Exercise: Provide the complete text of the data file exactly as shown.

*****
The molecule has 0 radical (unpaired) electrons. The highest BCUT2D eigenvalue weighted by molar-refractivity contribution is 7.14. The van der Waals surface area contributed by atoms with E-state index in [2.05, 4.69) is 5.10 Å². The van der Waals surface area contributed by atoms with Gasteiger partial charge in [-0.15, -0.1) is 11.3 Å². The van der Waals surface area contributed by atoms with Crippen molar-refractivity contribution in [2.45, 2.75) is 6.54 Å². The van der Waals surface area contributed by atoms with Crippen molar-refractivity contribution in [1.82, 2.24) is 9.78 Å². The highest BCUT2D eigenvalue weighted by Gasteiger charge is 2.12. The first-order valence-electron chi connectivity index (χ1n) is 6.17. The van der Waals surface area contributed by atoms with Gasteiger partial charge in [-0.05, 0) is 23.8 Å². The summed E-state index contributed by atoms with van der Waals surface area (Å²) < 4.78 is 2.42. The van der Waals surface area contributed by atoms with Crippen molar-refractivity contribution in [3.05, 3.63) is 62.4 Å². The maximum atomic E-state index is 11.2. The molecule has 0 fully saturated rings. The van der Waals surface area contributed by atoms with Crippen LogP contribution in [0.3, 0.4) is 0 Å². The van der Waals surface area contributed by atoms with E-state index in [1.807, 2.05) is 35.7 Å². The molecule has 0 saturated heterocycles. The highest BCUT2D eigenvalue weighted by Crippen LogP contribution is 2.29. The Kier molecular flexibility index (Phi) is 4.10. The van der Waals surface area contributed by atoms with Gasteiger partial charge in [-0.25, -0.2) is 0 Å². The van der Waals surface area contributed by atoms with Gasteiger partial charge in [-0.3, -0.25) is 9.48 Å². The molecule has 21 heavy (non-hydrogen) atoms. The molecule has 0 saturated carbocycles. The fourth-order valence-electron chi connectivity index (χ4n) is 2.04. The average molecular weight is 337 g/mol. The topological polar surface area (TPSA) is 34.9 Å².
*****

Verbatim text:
The molecule has 0 radical (unpaired) electrons. The highest BCUT2D eigenvalue weighted by molar-refractivity contribution is 7.14. The van der Waals surface area contributed by atoms with E-state index in [2.05, 4.69) is 5.10 Å². The van der Waals surface area contributed by atoms with Gasteiger partial charge in [-0.15, -0.1) is 11.3 Å². The van der Waals surface area contributed by atoms with Crippen molar-refractivity contribution in [2.45, 2.75) is 6.54 Å². The van der Waals surface area contributed by atoms with Crippen molar-refractivity contribution in [1.82, 2.24) is 9.78 Å². The highest BCUT2D eigenvalue weighted by Gasteiger charge is 2.12. The first-order valence-electron chi connectivity index (χ1n) is 6.17. The van der Waals surface area contributed by atoms with Gasteiger partial charge in [-0.05, 0) is 23.8 Å². The summed E-state index contributed by atoms with van der Waals surface area (Å²) < 4.78 is 2.42. The van der Waals surface area contributed by atoms with Crippen molar-refractivity contribution in [3.05, 3.63) is 62.4 Å². The maximum atomic E-state index is 11.2. The molecule has 0 fully saturated rings. The van der Waals surface area contributed by atoms with Crippen LogP contribution in [0.3, 0.4) is 0 Å². The van der Waals surface area contributed by atoms with E-state index in [1.807, 2.05) is 35.7 Å². The molecule has 0 saturated heterocycles. The highest BCUT2D eigenvalue weighted by Crippen LogP contribution is 2.29. The Kier molecular flexibility index (Phi) is 4.10. The van der Waals surface area contributed by atoms with Gasteiger partial charge in [-0.25, -0.2) is 0 Å². The van der Waals surface area contributed by atoms with Gasteiger partial charge in [-0.3, -0.25) is 9.48 Å². The molecule has 21 heavy (non-hydrogen) atoms. The molecule has 0 saturated carbocycles. The fourth-order valence-electron chi connectivity index (χ4n) is 2.04. The average molecular weight is 337 g/mol. The topological polar surface area (TPSA) is 34.9 Å².